World Library  
Flag as Inappropriate
Email this Article
 

Toys in the Attic (1963 film)

Toys in the Attic
Promotional movie poster
Directed by George Roy Hill
Produced by Walter Mirisch
Based on Toys in the Attic 
by Lillian Hellman
Starring Dean Martin
Geraldine Page
Gene Tierney
Wendy Hiller
Music by George Duning
Cinematography Joseph F. Biroc
Edited by Stuart Gilmore
Production
company
Meadway-Claude Productions Company
The Mirisch Corporation
Distributed by United Artists
Release dates
  • July 31, 1963 (1963-07-31)
Running time 90 minutes
Country United States
Language English
Budget $2.1 million[1]

Toys in the Attic is a 1963 American George Duning.

Contents

  • Plot 1
  • Cast 2
  • Reception 3
  • References 4
  • External links 5

Plot

Julian Berniers returns from Illinois with his young bride Lily Prine to the family in New Orleans. His spinster sisters Carrie and Anna welcome the couple, who arrive with expensive gifts. Julian tells them that while his factory went out of business, he did manage to save money. While the sisters are skeptical, there is much talk of a long-hoped-for trip to Europe for the two sisters.

In fact, Julian has money from a real estate deal that he pulled off with the help of a former lover, Charlotte Warkins, who is now in an abusive marriage. Carrie is obsessed with her brother. Her jealousy, instigated by her sublimated incestuous desires for her brother, is aimed at Lily. Carrie gets Lily to inform Charlotte's husband of a rendezvous between Charlotte and Julian, at which Julian was to give Charlotte her half of the money, and Charlotte was then going to leave her husband and escape the town. Charlotte's husband sends thugs who beat up Julian and maim Charlotte. The thugs take all the money, Charlotte's and Julian's halves. Julian finds out that Carrie manipulated Lily into making the phone call to Charlotte's husband. Julian and Anna both leave the house, Julian going to find Lily, and Anna going to Europe. Carrie is left alone.

Cast

Reception

The film recorded a loss of $1.2 million.[1]

The film was nominated for the Best Costume Design (Black & White) Academy Award (Bill Thomas), and was nominated for the Best Actress Golden Globe (Geraldine Page) and the Best Supporting Actress Golden Globe (Wendy Hiller).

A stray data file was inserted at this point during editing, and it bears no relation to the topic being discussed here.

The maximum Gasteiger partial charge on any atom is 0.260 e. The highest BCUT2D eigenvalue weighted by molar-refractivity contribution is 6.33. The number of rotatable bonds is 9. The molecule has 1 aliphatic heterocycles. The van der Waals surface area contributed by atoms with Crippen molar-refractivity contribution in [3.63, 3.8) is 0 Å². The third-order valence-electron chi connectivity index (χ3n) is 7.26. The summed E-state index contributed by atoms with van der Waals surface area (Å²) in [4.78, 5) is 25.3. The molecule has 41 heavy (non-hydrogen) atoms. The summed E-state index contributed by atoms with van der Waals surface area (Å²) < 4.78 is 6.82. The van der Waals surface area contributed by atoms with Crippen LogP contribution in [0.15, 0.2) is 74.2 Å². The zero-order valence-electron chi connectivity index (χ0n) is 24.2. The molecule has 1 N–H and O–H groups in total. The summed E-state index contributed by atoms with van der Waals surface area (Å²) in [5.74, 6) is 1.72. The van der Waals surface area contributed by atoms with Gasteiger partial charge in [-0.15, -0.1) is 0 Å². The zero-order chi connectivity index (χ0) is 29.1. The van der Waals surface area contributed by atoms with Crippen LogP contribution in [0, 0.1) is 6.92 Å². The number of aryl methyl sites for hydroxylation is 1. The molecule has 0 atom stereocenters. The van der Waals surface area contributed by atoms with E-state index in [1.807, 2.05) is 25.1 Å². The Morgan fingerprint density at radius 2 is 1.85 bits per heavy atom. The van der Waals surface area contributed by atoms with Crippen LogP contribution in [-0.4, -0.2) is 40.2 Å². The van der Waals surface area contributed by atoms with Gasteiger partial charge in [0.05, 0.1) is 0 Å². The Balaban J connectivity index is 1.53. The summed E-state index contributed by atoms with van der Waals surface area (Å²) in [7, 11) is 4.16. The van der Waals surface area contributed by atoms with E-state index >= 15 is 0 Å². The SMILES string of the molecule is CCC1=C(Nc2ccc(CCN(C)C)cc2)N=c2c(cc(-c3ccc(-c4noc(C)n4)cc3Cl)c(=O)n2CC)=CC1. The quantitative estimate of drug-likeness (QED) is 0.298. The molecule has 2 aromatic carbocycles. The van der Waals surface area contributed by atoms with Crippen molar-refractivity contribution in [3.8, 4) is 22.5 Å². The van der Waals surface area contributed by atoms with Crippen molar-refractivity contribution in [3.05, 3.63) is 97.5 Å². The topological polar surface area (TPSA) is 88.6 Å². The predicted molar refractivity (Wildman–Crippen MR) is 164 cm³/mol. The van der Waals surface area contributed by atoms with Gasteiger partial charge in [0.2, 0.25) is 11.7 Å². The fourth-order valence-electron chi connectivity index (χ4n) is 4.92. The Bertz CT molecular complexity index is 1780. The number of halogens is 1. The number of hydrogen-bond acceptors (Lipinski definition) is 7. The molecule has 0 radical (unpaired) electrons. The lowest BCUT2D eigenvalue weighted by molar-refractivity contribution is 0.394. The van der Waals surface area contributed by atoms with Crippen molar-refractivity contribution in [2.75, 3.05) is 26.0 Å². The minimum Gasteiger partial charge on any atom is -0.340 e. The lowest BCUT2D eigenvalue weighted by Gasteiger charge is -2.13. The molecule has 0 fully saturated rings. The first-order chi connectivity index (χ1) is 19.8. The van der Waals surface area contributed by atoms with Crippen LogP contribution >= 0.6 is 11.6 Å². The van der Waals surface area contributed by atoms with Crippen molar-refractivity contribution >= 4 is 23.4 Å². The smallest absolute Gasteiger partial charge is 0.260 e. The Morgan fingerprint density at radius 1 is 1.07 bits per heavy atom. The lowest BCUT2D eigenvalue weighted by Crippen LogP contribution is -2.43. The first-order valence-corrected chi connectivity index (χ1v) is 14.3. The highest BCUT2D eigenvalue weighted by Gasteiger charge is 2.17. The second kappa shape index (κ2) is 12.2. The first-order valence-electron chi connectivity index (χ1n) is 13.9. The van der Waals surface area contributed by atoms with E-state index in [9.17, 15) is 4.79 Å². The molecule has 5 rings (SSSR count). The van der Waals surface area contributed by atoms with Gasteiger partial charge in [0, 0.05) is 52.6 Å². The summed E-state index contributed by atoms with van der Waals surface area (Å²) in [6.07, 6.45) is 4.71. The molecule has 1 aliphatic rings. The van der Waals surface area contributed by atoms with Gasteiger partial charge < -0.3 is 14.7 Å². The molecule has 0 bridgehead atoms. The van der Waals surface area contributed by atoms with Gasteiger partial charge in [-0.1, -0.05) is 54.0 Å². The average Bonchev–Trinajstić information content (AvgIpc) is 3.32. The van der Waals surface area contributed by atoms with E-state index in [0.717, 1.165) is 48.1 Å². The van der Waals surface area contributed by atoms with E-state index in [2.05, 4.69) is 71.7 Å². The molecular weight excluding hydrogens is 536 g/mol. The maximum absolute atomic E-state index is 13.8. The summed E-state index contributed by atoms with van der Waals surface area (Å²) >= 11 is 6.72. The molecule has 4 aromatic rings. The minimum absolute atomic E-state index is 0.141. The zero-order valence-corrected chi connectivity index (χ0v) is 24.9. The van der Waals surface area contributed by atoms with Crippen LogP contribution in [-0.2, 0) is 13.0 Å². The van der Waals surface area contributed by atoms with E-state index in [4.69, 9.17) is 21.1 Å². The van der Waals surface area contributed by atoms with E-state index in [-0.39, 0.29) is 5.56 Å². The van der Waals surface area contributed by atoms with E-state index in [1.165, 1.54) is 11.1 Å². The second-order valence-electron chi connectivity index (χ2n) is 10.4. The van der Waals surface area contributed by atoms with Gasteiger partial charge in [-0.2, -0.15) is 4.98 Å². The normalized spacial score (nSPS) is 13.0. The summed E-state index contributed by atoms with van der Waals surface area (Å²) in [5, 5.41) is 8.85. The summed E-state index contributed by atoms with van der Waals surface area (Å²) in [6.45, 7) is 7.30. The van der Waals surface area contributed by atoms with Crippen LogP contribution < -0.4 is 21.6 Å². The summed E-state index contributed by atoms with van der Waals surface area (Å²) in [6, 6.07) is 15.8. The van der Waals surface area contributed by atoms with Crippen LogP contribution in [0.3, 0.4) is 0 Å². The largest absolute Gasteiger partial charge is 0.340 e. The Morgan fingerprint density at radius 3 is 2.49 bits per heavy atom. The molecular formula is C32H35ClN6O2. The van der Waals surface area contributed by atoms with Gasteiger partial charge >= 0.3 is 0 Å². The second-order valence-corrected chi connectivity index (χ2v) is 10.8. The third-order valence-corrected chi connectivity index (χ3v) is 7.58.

References

  1. ^ a b Tino Balio, United Artists: The Company The Changed the Film Industry, Uni of Wisconsin Press, 1987 p 171

External links

This article was sourced from Creative Commons Attribution-ShareAlike License; additional terms may apply. World Heritage Encyclopedia content is assembled from numerous content providers, Open Access Publishing, and in compliance with The Fair Access to Science and Technology Research Act (FASTR), Wikimedia Foundation, Inc., Public Library of Science, The Encyclopedia of Life, Open Book Publishers (OBP), PubMed, U.S. National Library of Medicine, National Center for Biotechnology Information, U.S. National Library of Medicine, National Institutes of Health (NIH), U.S. Department of Health & Human Services, and USA.gov, which sources content from all federal, state, local, tribal, and territorial government publication portals (.gov, .mil, .edu). Funding for USA.gov and content contributors is made possible from the U.S. Congress, E-Government Act of 2002.
 
Crowd sourced content that is contributed to World Heritage Encyclopedia is peer reviewed and edited by our editorial staff to ensure quality scholarly research articles.
 
By using this site, you agree to the Terms of Use and Privacy Policy. World Heritage Encyclopedia™ is a registered trademark of the World Public Library Association, a non-profit organization.
 


Copyright © World Library Foundation. All rights reserved. eBooks from Project Gutenberg are sponsored by the World Library Foundation,
a 501c(4) Member's Support Non-Profit Organization, and is NOT affiliated with any governmental agency or department.